My heading, of course is a pun on the wonderfully named "Pizzas in the Mist" restaurant here in Robertson, and the second bit is a reference to a famous Movie, in case you didn't work that out.
I am indebted to James Woodford's wonderful weekly blog update at "realdirt.com.au" for this advice about an important story about a relatively recently discovered population of Western Lowland Gorillas *** in the Republic of Congo. That country is NOT the much larger and less environmentally safe Democratic Republic of Congo - as is explained by Fran Kelly's guest, who makes a slight correction to her introduction, as you will hear if you follow the link below).
Back in the dark ages (late 1960s) when I was a theological student in Rome, and a room-mate of a young Prince from the Congo (I kid you not) this country was known as Congo Brazzaville, and the other bigger and more dangerous one was called Congo Kinshasa. That latter country became known as Zaire under its tyrannical ruler, President Mobutu, but has since returned to being known as the Democratic Republic of the Congo. If you read both those two Wikipedia links you will realise that my comment "more dangerous" is a relative term.
By the way, I have not heard of or from my former room-mate, Joseph Nyeme, in 40 years. He did write to me in 1969, from Rome. I fear he has long since been "silenced". I have never done a full Red Cross missing persons search, but he does not appear in any Internet searches which I have conducted.
Anyway, I have digressed.
Thanks to James Woodford's blog link taking me to the ABC's Radio National website, I was able to listen to Fran Kelly's interview about the discovery of a colony of some 125,000 Western Lowland Gorillas living in a wet, swampy rainforest. It seems they have survived the "bushmeat" trade, because of the difficulty of accessing their habitat. Long may they remain - safe and wet, in there.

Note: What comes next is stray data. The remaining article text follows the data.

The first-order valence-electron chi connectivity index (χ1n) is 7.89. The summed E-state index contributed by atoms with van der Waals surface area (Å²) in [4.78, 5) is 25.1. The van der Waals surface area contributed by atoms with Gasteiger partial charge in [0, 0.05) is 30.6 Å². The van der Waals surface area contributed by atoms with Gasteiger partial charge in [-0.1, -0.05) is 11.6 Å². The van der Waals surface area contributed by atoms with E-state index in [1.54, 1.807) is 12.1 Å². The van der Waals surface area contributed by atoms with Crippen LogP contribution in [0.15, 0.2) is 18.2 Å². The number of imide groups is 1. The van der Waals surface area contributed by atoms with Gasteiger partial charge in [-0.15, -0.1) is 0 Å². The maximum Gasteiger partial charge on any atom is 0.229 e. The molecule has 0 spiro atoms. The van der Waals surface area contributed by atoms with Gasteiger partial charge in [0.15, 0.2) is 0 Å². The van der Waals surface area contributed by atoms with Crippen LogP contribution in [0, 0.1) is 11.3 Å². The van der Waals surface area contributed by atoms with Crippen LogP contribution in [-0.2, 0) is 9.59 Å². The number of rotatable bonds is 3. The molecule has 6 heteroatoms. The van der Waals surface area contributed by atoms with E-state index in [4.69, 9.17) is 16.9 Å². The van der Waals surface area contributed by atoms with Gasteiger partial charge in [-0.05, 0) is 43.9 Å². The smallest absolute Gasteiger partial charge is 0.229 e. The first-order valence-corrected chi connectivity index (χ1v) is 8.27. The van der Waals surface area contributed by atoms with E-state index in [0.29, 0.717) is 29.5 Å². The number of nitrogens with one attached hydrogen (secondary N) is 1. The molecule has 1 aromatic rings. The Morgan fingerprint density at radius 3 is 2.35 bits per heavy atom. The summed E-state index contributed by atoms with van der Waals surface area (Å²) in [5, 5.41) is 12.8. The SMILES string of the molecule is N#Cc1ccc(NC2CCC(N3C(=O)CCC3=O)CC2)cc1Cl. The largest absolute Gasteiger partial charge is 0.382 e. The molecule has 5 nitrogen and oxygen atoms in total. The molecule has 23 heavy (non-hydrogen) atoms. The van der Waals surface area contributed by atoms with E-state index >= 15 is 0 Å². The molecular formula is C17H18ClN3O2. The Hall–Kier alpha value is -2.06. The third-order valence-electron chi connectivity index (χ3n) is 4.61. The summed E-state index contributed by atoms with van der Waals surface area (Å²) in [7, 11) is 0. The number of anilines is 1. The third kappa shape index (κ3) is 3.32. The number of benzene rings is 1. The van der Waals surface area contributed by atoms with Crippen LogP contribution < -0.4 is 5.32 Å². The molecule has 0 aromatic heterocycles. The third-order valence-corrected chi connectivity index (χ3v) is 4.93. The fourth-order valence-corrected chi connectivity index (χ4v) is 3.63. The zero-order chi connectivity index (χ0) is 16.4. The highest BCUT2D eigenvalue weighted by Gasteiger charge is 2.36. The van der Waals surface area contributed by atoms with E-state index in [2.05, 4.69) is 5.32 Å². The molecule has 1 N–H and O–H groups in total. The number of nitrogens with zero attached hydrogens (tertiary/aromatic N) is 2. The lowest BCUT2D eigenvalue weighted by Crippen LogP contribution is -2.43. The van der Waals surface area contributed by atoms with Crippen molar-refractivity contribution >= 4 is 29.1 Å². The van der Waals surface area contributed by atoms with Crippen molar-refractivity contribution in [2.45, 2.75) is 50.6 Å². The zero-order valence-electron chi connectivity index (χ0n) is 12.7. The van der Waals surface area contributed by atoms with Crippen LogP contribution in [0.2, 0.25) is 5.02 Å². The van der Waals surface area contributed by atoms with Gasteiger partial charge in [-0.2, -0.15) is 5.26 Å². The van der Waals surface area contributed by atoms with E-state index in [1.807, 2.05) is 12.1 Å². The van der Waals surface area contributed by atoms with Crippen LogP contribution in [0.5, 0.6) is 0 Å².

What's in a name?
*** The Western Lowland Gorillas rejoice in the scientific name: "Gorilla gorilla gorilla".
That us scientific jargon for "Watch out: I think there's a Gorilla behind that bush!"
This is more impressive, but no more explanatory than the unimaginative "Rattus rattus" (which you can guess) or my other favourite scientific name, "Crex crex" - the European bird called the "Corn Crake" - a type of marsh bird in the Rail family (can you guess what its call is like?). Those early biologists were not very imaginative in their names.
If you don't know what a Gorilla is, then saying it 3 times doesn't actually explain anything to the unwary naturalist, but, in this case, I can see that it might just add a sense of urgency. Especially if it is said like this:
Gorilla - Gorilla - GORILLA.
The unimaginative scientific names for animals is a theme which Nick Rheinberger has wittily explored in his current article in the local Southern Highlands magazine: "Your Times" published Wednesday 6 August 2008. Have a read - its right at the back of the "Your Times" magazine.